Government plans for secret courts were approved by a majority in the House of Commons on Monday evening, despite opposition from Conservative and Liberal Democrat MPs and amendments tabled by the Labour frontbench. Labour and coalition rebels who had proposed putting in place further conditions to the Justice and Security Bill before closed material procedures (CMPs) could be used in civil courts were defeated by a government majority of 73. A second proposal requiring judges to balance the interests of national security against public interest in the fair and open administration of justice was also defeated, this time by 71 votes. The vote represented a defeat for civil liberties campaigners, who have strived to win concessions from the government since the Justice and Security green paper was published in October 2011. Former justice secretary and now minister without portfolio Kenneth Clarke, said that the bill will introduce much-needed legislation to strengthen oversight of the security and intelligence agencies. It will allow civil courts, through the limited use of closed material proceedings, to hear a greater range of evidence in national security cases without endangering agents in the field or the sources of intelligence. Yesterday a former lord chief justice, Lord Woolf of Barnes, welcomed a government concession to place the operation of CMPs under the control of judges rather than ministers. However, the concession did not persuade other critics. Solicitor Kartik Mittal of City firm Zaiwalla & Co said: ‘The importance of the open justice principle has been emphasised by the courts in numerous cases. Recently Lord Dyson, in the Al Rawi case, stated that the open justice principle is not a mere procedural rule but a fundamental common law principle. ‘This latest development may undermine public confidence in the justice system and poses a threat to the rule of law. It is not only important to ensure that justice is done but also to ensure that the public sees that justice is done.’ Barrister Adam Clemens of 7 Bedford Row said: ‘I cannot remember a bill in recent history which has been subject to so many amendments, and attracted such adverse media opposition and comment. ‘Even assuming the bill passes into law, two problems present. First, it is almost inevitable that it will be subject to a human rights compatibility challenge. Second, how will the provisions be meshed with the Civil Procedure Rules, particularly in relation to disclosure?’ The bill will continue to report stage on 7 March.
On July 12 Anne-Marie Idrac (below) was appointed as President of SNCF, succeeding Louis Gallois who has stepped down as head of the French national rail operator to become Co-Chairman of European Aeronautic Defence & Space Co. Idrac had been head of Paris transport operator RATP since 2002, and was succeeded in the role by Pierre Mongin.Norman Y Mineta retired as US Transportation Secretary with effect from July 7, and Maria Cino was appointed Acting Secretary. On July 24 Mineta became Vice-Chairman of public relations consultancy Hill & Knowlton. Following a general election, on July 4 Lubomír V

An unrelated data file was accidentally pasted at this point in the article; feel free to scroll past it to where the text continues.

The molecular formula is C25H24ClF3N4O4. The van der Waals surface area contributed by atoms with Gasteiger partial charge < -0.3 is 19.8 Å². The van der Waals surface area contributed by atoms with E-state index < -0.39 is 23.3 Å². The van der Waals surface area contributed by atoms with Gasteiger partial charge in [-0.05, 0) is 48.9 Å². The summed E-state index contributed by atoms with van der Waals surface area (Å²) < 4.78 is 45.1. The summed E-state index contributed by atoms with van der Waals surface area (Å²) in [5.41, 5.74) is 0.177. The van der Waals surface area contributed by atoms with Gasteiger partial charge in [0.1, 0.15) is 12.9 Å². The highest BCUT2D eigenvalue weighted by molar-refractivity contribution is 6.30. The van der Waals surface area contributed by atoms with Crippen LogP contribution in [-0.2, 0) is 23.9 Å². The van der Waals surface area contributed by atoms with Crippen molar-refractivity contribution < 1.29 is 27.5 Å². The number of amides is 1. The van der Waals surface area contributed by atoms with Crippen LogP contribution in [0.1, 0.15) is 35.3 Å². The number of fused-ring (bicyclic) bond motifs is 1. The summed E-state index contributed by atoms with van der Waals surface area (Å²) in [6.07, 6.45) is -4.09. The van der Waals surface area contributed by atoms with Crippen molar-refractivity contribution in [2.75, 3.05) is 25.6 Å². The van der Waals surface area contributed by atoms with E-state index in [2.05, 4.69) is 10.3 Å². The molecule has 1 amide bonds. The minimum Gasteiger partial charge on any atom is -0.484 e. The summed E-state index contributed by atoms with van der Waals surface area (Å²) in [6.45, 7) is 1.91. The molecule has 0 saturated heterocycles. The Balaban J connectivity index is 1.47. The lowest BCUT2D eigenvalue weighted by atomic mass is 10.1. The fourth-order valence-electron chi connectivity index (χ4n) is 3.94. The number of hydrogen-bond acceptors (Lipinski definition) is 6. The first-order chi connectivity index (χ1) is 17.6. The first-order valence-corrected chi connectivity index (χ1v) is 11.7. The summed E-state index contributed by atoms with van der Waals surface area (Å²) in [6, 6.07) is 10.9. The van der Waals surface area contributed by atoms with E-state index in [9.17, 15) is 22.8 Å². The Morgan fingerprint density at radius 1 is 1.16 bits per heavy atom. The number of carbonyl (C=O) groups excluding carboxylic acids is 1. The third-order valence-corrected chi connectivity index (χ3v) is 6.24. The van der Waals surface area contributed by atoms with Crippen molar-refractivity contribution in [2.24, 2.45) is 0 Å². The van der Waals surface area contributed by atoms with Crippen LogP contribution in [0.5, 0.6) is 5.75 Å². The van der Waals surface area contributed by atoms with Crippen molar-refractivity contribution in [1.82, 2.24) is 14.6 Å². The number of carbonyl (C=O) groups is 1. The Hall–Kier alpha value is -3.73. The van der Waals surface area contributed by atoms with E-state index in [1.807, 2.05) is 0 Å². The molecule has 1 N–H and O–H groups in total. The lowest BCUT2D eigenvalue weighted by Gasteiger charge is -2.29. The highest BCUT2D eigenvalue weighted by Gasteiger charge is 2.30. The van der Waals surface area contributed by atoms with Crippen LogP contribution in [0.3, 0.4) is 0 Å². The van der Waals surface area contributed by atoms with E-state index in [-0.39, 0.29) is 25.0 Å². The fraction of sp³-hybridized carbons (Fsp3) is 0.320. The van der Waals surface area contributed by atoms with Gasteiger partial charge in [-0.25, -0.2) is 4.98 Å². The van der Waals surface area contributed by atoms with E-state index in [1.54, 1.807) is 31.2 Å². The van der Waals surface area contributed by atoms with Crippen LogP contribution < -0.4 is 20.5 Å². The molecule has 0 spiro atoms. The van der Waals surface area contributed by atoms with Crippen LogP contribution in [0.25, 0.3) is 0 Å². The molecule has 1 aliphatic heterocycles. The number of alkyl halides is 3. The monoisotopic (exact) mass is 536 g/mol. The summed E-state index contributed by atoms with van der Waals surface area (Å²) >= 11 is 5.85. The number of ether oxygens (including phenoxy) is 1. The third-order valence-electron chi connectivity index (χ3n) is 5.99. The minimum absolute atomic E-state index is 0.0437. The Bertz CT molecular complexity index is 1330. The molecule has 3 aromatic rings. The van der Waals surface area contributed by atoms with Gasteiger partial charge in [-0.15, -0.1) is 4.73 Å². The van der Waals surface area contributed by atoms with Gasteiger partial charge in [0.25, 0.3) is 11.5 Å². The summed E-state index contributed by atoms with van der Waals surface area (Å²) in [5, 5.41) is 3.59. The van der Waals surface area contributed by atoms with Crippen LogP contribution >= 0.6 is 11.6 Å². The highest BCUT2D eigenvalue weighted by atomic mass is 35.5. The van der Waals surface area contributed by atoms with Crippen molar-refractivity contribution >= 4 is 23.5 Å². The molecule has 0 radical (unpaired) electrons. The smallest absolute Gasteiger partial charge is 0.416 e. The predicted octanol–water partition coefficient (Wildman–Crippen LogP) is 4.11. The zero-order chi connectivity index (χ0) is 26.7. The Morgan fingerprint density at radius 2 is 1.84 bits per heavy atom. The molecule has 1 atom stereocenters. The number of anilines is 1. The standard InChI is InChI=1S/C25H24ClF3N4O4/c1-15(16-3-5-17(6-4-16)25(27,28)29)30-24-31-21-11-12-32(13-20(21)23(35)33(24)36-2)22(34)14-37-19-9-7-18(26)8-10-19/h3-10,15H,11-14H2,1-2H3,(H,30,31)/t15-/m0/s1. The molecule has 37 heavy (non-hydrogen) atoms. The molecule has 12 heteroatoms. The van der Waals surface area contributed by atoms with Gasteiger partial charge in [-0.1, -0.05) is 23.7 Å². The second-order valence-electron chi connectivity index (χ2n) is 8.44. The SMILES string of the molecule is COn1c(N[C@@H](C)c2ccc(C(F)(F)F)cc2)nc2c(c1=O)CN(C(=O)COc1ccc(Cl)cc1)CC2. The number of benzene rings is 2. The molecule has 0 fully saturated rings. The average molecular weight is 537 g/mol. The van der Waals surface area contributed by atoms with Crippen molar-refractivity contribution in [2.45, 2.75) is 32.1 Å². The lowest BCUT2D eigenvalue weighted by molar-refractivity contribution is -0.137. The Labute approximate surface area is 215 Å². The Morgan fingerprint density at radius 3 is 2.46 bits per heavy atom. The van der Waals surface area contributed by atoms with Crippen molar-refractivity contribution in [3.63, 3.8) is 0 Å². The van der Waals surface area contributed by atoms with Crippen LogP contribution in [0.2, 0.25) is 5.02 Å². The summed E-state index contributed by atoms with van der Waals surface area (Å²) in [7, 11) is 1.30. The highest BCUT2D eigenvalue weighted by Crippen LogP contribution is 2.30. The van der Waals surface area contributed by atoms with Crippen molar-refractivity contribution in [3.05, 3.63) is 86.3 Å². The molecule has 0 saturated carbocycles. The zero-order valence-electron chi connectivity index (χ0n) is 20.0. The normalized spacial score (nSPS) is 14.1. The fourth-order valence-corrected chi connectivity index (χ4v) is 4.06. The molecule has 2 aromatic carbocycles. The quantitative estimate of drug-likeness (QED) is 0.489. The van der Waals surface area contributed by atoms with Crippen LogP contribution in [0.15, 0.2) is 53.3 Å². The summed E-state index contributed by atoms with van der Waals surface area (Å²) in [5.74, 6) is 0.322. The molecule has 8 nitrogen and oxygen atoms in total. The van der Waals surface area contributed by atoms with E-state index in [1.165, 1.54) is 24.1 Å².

Rwanda’s ruling party has chosen longtime President Paul Kagame as its candidate for the country’s election scheduled for August 4.1929 members out of 1930 eligible voters at his RPF-Inkotanyi party’s congress on Saturday 17th of June made the decision to re-elect him for the country’s top job.Kagame has ruled the East African nation since 2000. He was elected unopposed Saturday by Rwandan Patriotic Front members.He is expected to face a handful of challengers who either represent small parties or are independent.The 59-year-old President agreed to run in the contest and to continue to lead the country to more prosperity, peace, and stability.“Now that you brought me here to accept it, I will give it and you my all. I will do it to the best of my ability” the president told RPF delegates and representatives from nine other local parties who were invited for the congress.“There’s a caveat here. It is not just being president. It’s not just having a right to be president. Rwanda wants and needs the right president,” he added.Out of 11 registered political parties, nine have said they would back Kagame instead of fielding their own candidates.Kagame’s decision to pursue a third term comes after the country’s constitution was amended in a 2015 referendum, allowing him to run for an additional seven-year term and then two five-year terms.That means Kagame could remain until 2034.Rwanda’s opposition called the referendum undemocratic and the United States, a key ally, opposed Kagame’s decision to stay in power.